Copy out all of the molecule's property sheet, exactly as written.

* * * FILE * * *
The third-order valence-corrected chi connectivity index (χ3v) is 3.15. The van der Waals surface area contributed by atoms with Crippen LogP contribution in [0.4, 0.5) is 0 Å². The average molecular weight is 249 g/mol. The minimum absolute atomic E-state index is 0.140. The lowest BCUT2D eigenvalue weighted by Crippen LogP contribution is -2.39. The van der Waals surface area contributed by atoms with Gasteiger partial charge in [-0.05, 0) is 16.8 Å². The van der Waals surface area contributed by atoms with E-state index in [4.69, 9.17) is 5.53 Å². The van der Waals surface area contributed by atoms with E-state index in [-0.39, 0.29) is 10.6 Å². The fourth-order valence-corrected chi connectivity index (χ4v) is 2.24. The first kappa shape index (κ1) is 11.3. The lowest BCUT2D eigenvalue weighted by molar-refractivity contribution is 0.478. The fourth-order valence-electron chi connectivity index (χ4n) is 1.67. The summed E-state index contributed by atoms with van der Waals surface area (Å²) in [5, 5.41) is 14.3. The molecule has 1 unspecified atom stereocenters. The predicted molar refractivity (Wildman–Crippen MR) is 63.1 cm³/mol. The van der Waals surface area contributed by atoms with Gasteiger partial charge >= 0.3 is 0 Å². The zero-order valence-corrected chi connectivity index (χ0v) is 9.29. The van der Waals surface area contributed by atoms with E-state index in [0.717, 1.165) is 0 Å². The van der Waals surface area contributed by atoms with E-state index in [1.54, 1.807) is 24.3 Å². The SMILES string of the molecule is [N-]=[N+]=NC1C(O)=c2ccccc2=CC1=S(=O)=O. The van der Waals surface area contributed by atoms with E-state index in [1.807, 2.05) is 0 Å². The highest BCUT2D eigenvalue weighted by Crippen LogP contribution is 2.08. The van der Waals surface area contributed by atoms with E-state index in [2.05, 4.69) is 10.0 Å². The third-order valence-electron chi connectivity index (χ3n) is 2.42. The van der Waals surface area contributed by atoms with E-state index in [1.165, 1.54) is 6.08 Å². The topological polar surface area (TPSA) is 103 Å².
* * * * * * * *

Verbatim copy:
The third-order valence-corrected chi connectivity index (χ3v) is 3.15. The van der Waals surface area contributed by atoms with Crippen LogP contribution in [0.4, 0.5) is 0 Å². The average molecular weight is 249 g/mol. The minimum absolute atomic E-state index is 0.140. The lowest BCUT2D eigenvalue weighted by Crippen LogP contribution is -2.39. The van der Waals surface area contributed by atoms with Gasteiger partial charge in [-0.05, 0) is 16.8 Å². The van der Waals surface area contributed by atoms with E-state index in [4.69, 9.17) is 5.53 Å². The van der Waals surface area contributed by atoms with E-state index in [-0.39, 0.29) is 10.6 Å². The fourth-order valence-corrected chi connectivity index (χ4v) is 2.24. The first kappa shape index (κ1) is 11.3. The lowest BCUT2D eigenvalue weighted by molar-refractivity contribution is 0.478. The fourth-order valence-electron chi connectivity index (χ4n) is 1.67. The summed E-state index contributed by atoms with van der Waals surface area (Å²) in [5, 5.41) is 14.3. The molecule has 1 unspecified atom stereocenters. The predicted molar refractivity (Wildman–Crippen MR) is 63.1 cm³/mol. The van der Waals surface area contributed by atoms with Gasteiger partial charge >= 0.3 is 0 Å². The zero-order valence-corrected chi connectivity index (χ0v) is 9.29. The van der Waals surface area contributed by atoms with E-state index in [0.717, 1.165) is 0 Å². The van der Waals surface area contributed by atoms with E-state index in [1.54, 1.807) is 24.3 Å². The SMILES string of the molecule is [N-]=[N+]=NC1C(O)=c2ccccc2=CC1=S(=O)=O. The van der Waals surface area contributed by atoms with E-state index in [1.807, 2.05) is 0 Å². The highest BCUT2D eigenvalue weighted by Crippen LogP contribution is 2.08. The van der Waals surface area contributed by atoms with E-state index in [2.05, 4.69) is 10.0 Å². The third-order valence-electron chi connectivity index (χ3n) is 2.42. The van der Waals surface area contributed by atoms with E-state index in [1.165, 1.54) is 6.08 Å². The topological polar surface area (TPSA) is 103 Å².